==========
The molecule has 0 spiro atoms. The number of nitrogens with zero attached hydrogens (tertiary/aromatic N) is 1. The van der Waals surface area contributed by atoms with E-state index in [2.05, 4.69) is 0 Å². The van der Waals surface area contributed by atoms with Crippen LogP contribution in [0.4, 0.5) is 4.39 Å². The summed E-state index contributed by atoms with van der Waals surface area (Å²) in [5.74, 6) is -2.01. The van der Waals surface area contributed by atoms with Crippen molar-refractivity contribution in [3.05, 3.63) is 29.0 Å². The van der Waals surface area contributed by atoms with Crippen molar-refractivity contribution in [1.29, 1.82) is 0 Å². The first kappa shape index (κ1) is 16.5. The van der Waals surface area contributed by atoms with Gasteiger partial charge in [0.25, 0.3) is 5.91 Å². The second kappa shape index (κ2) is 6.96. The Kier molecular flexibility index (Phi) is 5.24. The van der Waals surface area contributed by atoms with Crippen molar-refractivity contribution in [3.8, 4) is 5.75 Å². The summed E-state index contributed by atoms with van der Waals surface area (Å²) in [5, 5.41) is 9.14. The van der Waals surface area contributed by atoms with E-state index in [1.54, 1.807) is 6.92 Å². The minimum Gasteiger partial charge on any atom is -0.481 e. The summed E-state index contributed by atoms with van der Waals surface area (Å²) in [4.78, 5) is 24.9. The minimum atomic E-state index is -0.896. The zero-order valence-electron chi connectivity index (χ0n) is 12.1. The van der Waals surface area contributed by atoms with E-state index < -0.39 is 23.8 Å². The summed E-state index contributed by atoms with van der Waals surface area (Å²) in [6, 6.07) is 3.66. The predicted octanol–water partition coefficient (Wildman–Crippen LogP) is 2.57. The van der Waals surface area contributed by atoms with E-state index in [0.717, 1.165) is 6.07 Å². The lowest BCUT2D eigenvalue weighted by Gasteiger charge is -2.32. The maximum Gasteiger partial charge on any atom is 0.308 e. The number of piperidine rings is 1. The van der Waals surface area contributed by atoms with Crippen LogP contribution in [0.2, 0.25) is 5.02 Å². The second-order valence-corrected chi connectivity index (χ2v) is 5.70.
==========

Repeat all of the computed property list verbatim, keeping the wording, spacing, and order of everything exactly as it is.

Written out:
The molecule has 0 spiro atoms. The number of nitrogens with zero attached hydrogens (tertiary/aromatic N) is 1. The van der Waals surface area contributed by atoms with E-state index in [2.05, 4.69) is 0 Å². The van der Waals surface area contributed by atoms with Crippen LogP contribution in [0.4, 0.5) is 4.39 Å². The summed E-state index contributed by atoms with van der Waals surface area (Å²) in [5.74, 6) is -2.01. The van der Waals surface area contributed by atoms with Crippen molar-refractivity contribution in [3.05, 3.63) is 29.0 Å². The van der Waals surface area contributed by atoms with Crippen molar-refractivity contribution in [1.29, 1.82) is 0 Å². The first kappa shape index (κ1) is 16.5. The van der Waals surface area contributed by atoms with Gasteiger partial charge in [0.25, 0.3) is 5.91 Å². The second kappa shape index (κ2) is 6.96. The Kier molecular flexibility index (Phi) is 5.24. The van der Waals surface area contributed by atoms with Crippen molar-refractivity contribution in [3.8, 4) is 5.75 Å². The summed E-state index contributed by atoms with van der Waals surface area (Å²) in [5, 5.41) is 9.14. The van der Waals surface area contributed by atoms with E-state index in [1.54, 1.807) is 6.92 Å². The minimum Gasteiger partial charge on any atom is -0.481 e. The summed E-state index contributed by atoms with van der Waals surface area (Å²) in [4.78, 5) is 24.9. The minimum atomic E-state index is -0.896. The zero-order valence-electron chi connectivity index (χ0n) is 12.1. The van der Waals surface area contributed by atoms with E-state index < -0.39 is 23.8 Å². The summed E-state index contributed by atoms with van der Waals surface area (Å²) in [6, 6.07) is 3.66. The predicted octanol–water partition coefficient (Wildman–Crippen LogP) is 2.57. The van der Waals surface area contributed by atoms with E-state index in [0.717, 1.165) is 6.07 Å². The lowest BCUT2D eigenvalue weighted by Gasteiger charge is -2.32. The maximum Gasteiger partial charge on any atom is 0.308 e. The number of piperidine rings is 1. The van der Waals surface area contributed by atoms with Crippen LogP contribution in [0.2, 0.25) is 5.02 Å². The second-order valence-corrected chi connectivity index (χ2v) is 5.70.